Dogs

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Fractures

When faced with a fracture there are many different factors to consider when it comes to which method of repair to use.

The goal of repair is to stabilize the broken bone for long enough to allow healing to occur. With every fracture there is a race between bone healing and implant failure!

Things to consider in fracture management include

- the age of patient (and thereby the rate of healing to be expected)

- the patient’s activity levels (and thereby chance of implant loosening or breaking)

             - degree of displacement of the bone fragments

- any concurrent diseases (complicating anaesthesia and recovery)

- possible infection in an open fracture where bone has pierced through the skin

             - other injuries caused by the traumatic incident

With many road traffic accidents or falls, more immediate life-threatening injuries such as blood or air in the chest need to be addressed first. Once the patient is stabilized (which may take days) fractures can be fixed.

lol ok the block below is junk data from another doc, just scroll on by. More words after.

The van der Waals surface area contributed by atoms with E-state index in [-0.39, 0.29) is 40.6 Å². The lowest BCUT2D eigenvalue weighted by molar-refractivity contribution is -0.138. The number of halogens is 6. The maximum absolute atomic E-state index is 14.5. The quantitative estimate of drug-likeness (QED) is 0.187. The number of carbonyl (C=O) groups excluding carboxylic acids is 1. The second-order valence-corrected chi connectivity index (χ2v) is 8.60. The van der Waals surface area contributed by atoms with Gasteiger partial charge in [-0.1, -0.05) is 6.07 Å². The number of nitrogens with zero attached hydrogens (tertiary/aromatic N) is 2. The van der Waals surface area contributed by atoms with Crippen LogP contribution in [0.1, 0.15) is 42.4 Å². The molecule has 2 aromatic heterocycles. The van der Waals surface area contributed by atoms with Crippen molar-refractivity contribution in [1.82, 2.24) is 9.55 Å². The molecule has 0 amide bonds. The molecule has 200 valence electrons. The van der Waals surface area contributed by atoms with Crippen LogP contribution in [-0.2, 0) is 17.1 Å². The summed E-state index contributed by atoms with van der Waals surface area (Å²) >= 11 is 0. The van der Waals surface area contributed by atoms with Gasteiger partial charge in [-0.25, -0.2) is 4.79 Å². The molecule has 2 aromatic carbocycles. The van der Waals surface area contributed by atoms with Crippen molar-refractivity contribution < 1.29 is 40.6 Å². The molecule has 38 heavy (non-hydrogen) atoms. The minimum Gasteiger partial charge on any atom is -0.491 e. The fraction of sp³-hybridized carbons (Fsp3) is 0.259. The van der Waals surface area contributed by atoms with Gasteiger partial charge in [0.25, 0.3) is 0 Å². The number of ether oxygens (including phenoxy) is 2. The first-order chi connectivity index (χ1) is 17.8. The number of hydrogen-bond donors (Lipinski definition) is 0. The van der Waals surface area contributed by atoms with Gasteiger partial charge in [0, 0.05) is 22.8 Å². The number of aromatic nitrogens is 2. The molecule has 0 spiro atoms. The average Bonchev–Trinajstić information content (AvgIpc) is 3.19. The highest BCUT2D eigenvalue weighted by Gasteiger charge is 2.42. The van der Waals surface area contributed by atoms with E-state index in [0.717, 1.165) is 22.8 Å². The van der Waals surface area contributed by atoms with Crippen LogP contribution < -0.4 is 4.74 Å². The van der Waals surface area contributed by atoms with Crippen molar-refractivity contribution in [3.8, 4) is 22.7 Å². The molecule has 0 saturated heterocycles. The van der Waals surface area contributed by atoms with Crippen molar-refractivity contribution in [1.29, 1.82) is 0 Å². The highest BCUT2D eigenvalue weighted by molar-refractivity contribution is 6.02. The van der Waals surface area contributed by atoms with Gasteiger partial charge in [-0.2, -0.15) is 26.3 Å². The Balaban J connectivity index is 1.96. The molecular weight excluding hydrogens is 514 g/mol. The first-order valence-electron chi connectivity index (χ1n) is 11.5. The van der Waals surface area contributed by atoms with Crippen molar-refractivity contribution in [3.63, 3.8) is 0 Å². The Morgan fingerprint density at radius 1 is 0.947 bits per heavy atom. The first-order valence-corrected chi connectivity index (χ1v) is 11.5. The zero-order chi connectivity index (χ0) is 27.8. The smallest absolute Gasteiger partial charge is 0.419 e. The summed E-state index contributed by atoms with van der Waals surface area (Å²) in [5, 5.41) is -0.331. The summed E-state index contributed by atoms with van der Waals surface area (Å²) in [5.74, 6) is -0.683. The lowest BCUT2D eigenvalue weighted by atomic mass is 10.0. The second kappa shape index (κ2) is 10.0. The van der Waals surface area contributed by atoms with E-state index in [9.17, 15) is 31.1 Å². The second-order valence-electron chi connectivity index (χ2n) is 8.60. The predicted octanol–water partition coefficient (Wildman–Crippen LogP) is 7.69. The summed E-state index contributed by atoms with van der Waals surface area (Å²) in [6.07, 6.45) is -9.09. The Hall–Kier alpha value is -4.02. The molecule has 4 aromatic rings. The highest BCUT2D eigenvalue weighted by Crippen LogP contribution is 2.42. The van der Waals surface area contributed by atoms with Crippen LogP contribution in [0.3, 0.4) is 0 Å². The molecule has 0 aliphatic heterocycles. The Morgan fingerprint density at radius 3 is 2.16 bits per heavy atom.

With open infected fractures implants ideally need to be kept away from the site of injury as bacteria will grow on them protected from antibiotics.

Commonly used methods of repair are:

-      Splinting and bandaging. This is commonly used in young dogs with non-displaced fractures that should heal quickly, and is the least invasive method.

-      Intramedullary pins placed down the centre of the bone. These are also common and best used in fractures in the middle of the long bones such as the femur, where the pin can take good hold in the bottom section.

-      External fixators, with pins drilled at right angles through the bone and held in position with one or more bars outside the skin. Despite looking scary, these are actually quite non-invasive and have the advantage of staying away from the actual site of fracture. As a result they are often used in injuries that may have been infected.

-      Plates and screws. These provide maximum security but require the most surgical exposure to place. They are frequently used in older animals that have slower healing rates, often in conjunction with bone grafts to stimulate healing, and in very unstable injuries. They are also often used in very active or big dogs that may place a lot of strain on the implants.

Sometimes more than one method will be used in conjunction for extra stability, such as an intramedullary pin and external fixator pins, or an intramedullary pin and plate.

It is normal procedure to recommend cage rest for up to 2 months after surgery, depending on the fracture and mode of fixation.

Generally we will recommend follow-up visits to check on progress 3 days and 2 weeks post surgery, and will usually re X-ray the injury at 6 to 8 weeks to check the bones are healing and the implants are in place.

Some implants will always need removal after the bones have healed, whilst others (such as plates) may be left in, and only removed if causing a problem later in life.